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Sprint to AT&T: You’re doing it wrong

Following the lead set by its chief executive Dan Hesse, Sprint has been one of the most outspoken opponents of AT&T’s proposed $39 billion T-Mobile USA takeover. Hesse said the deal would “stifle innovation” and hurt U.S. wireless subscribers, and Sprint subsequently voiced its concerns formally on numerous occasions. Among AT&T’s main arguments are the deal’s potential to bring high-speed 4G LTE coverage to over 95% of the U.S. population, and the fact that it needs T-Mobile’s spectrum in order to curtail the massive strain on its network. In a new filing with the Federal Communications Commission on Monday, however, Sprint explained that AT&T’s acquisition is not necessary in order for the carrier to alleviate its network woes. Sprint contends that AT&T could increase its network capacity by more than 600% over the next three years simply by putting its current resources to better use. “AT&T could increase its capacity by developing its warehoused spectrum, accelerating its 4G network buildout, and implementing a more efficient network architecture,” Sprint said in a statement. But AT&T responded immediately by questioning Sprint’s knowledge on the subject considering the carrier outsources the management of its own network to Ericsson. “A company that has outsourced the management of its own network shouldn’t be giving advice to others,” an AT&T spokesman said.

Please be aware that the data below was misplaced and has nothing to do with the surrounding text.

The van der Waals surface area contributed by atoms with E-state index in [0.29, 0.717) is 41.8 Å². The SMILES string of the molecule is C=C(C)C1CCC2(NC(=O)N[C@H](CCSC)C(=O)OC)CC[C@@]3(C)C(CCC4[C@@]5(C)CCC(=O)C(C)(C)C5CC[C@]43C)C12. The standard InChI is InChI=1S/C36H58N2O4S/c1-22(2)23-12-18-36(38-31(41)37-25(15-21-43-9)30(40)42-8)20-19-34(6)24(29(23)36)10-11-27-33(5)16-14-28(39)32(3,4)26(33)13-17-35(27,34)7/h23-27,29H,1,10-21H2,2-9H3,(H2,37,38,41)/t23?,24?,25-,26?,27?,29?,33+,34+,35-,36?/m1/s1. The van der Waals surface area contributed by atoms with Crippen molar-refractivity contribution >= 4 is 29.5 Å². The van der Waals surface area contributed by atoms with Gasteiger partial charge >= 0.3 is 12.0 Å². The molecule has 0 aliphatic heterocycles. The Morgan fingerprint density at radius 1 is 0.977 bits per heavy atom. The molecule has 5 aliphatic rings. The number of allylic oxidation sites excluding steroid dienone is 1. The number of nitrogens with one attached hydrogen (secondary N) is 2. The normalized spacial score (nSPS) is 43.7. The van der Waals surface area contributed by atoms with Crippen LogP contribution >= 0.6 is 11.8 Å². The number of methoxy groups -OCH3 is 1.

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Zach Epstein

Zach Epstein has been the Executive Editor at BGR for more than 10 years. He manages BGR’s editorial team and ensures that best practices are adhered to. He also oversees the Ecommerce team and directs the daily flow of all content.

Zach first joined BGR in 2007 as a Staff Writer covering business, technology, and entertainment. His work has been quoted by countless top news organizations, and he was recently named one of the world's top 10 “power mobile influencers” by Forbes. Prior to BGR, Zach worked as an executive in marketing and business development with two private telcos.